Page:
In a recent publication comparing longitudinal brain structural measures in ADNI, a commercial method known as quantitative anatomical regional change (Quarc) was compared to several methodologies including FreeSurfer Longitudinal v.4.4, FreeSurfer Cross-sectional v.4.3, Boundary Shift Integral (BSI), and TBM (Holland et al., 2012). The authors concluded that Quarc provided the most powerful change biomarker among all methods, in the sense of requiring low sample sizes to detect a given degree of slowing in the rate of atrophy. As a critical difference and possibly a major source of improvement, Quarc was run on “averaged” MRI scans, by averaging the MP-RAGE scans acquired back-to-back as part of ADNI, while the other processing sequences used only one of the scans selected by the Mayo QC pipeline. This seemingly minor point may have given Quarc an apparent 40% SNR advantage over the others that would not be achievable in the more common situation where only one scan is collected. While the developers may advocate that all available data should be used, it is not clear that future studies will collect a back-to-back pair of MP-RAGE scans; for objective comparisons, future studies may need to target the same scan data. Moreover, Quarc used additional QC steps (QCPASS=1) to exclude 17% of data that either failed during Quarc processing or generated visually unsatisfactory results. This is another significant source of bias in the comparison, and may make the method unusable for many practical situations, including clinical trials.
To achieve a meaningful comparison and accelerate the development of imaging biomarkers compatible with rigorous clinical trial regulations, we suggest the following practices:
It is important to note that the acceleration or deceleration of atrophy can only be reliably evaluated using the subjects with a common and complete set of visits, as results shown in Table 2. The full sample, which contained a gradually reduced sample size at each time-point (Table 3), was liable to attrition bias, so it is important not to simply regress all available scan data against time, in estimating group trends. For example, in the full sample, people who remained in the study tended to be more healthy than people who dropped out, so the later time points (e.g., 24, 36 months) might accumulate a group of subjects who were healthier or less impaired at baseline than the people represented at the earlier time points.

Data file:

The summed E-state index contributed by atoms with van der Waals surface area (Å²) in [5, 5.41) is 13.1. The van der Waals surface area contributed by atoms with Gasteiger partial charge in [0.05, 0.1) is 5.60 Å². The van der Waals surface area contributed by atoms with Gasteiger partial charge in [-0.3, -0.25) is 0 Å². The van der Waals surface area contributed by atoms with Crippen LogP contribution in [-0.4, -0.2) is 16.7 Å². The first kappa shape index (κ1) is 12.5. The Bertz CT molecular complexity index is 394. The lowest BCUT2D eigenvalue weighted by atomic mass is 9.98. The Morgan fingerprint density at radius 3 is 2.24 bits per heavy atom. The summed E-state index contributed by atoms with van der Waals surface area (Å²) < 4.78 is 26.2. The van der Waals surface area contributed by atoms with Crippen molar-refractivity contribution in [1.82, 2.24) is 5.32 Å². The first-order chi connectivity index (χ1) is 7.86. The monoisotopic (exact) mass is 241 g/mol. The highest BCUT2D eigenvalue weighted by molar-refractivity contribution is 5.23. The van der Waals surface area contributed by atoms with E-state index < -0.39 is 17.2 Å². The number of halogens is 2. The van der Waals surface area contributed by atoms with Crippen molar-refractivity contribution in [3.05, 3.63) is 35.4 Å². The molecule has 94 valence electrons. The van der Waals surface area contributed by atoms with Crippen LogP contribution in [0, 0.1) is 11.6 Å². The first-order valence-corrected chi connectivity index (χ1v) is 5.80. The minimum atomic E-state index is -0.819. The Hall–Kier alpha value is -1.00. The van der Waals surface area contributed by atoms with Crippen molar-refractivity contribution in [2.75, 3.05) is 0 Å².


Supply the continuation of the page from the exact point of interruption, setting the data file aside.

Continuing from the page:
We observed a small but noticeable deceleration in brain atrophy, comparing the “cumulative atrophy expected assuming a constant rate of decline” versus the “measured cumulative atrophy” (Fig. 5). The deceleration accounts for about 6–7% of the overall measured change at 24-months. This could be attributed to a biological deceleration, transitivity errors, and/or regularization effect. Transitivity error refers to a difference between (1) the total atrophy estimated from the direct mapping of 0 to 24 month scans, relative to (2) the composition of mappings from 0 to 12, and 12 to 24 months (Hua et al., 2010). This is a common source of error in nonlinear registration, which has been modeled and extensively discussed in a prior publication (Hua et al., 2010). Specifically, registration problems involve the tuning of deformation field parameters, and the state vector of the parameters is not guaranteed to follow the same path through the 12-month time point if that data is not used as a constraint. Such a transitivity error could be “hidden” in a fully-4D registration method that includes all the time points and performs registration on time-series of scans all at once, while adjusting the mappings to reduce the transitivity errors. As noted in Hua et al. (2011), methods to do this include transform reconciliation (Woods et al., 1998), and group-wise registration (Leporé et al., 2008). These methods can compute a set of mappings between all N brains in a study, and they use the internal consistency among mappings (or triplets of brains) as a means to reduce errors of various kinds, or simply to redistribute the mean error among all the mappings. Another possibility for an apparent slight deceleration of atrophy is due to the regularization effect, where all follow-up scans are longitudinally aligned to the corresponding screening scans, using the same Cauchy–Navier elasticity operator, irrespective of the time interval or diagnostic group. As a result, the atrophy progression might appear to artificially decelerate, with some dependency on the overall amount of atrophy. We expect a minimal impact as the maximum change in the study is around 5% (AD-24Mo), a relatively small change compared to prior cross-sectional studies using the same algorithm to detect large scale changes (10–30%). However we cannot entirely rule out the possibility that the slight trend for apparent deceleration in atrophy rates is due to the regularization in spatial warping.